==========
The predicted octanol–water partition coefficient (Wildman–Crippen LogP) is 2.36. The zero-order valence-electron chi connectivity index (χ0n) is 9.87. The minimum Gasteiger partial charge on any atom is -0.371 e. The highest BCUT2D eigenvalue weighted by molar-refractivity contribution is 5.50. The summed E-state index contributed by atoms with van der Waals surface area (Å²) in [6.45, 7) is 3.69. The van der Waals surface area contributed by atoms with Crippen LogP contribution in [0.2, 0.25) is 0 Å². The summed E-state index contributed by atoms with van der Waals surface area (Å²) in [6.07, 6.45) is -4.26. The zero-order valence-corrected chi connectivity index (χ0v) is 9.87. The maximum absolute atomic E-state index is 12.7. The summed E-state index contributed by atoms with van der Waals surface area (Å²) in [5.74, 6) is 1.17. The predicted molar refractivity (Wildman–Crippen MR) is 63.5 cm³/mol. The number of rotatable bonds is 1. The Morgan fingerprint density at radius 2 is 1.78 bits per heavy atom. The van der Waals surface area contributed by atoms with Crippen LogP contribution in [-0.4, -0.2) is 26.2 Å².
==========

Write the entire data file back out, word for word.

The predicted octanol–water partition coefficient (Wildman–Crippen LogP) is 2.36. The zero-order valence-electron chi connectivity index (χ0n) is 9.87. The minimum Gasteiger partial charge on any atom is -0.371 e. The highest BCUT2D eigenvalue weighted by molar-refractivity contribution is 5.50. The summed E-state index contributed by atoms with van der Waals surface area (Å²) in [6.45, 7) is 3.69. The van der Waals surface area contributed by atoms with Crippen LogP contribution in [0.2, 0.25) is 0 Å². The summed E-state index contributed by atoms with van der Waals surface area (Å²) in [6.07, 6.45) is -4.26. The zero-order valence-corrected chi connectivity index (χ0v) is 9.87. The maximum absolute atomic E-state index is 12.7. The summed E-state index contributed by atoms with van der Waals surface area (Å²) in [5.74, 6) is 1.17. The predicted molar refractivity (Wildman–Crippen MR) is 63.5 cm³/mol. The number of rotatable bonds is 1. The Morgan fingerprint density at radius 2 is 1.78 bits per heavy atom. The van der Waals surface area contributed by atoms with Crippen LogP contribution in [-0.4, -0.2) is 26.2 Å².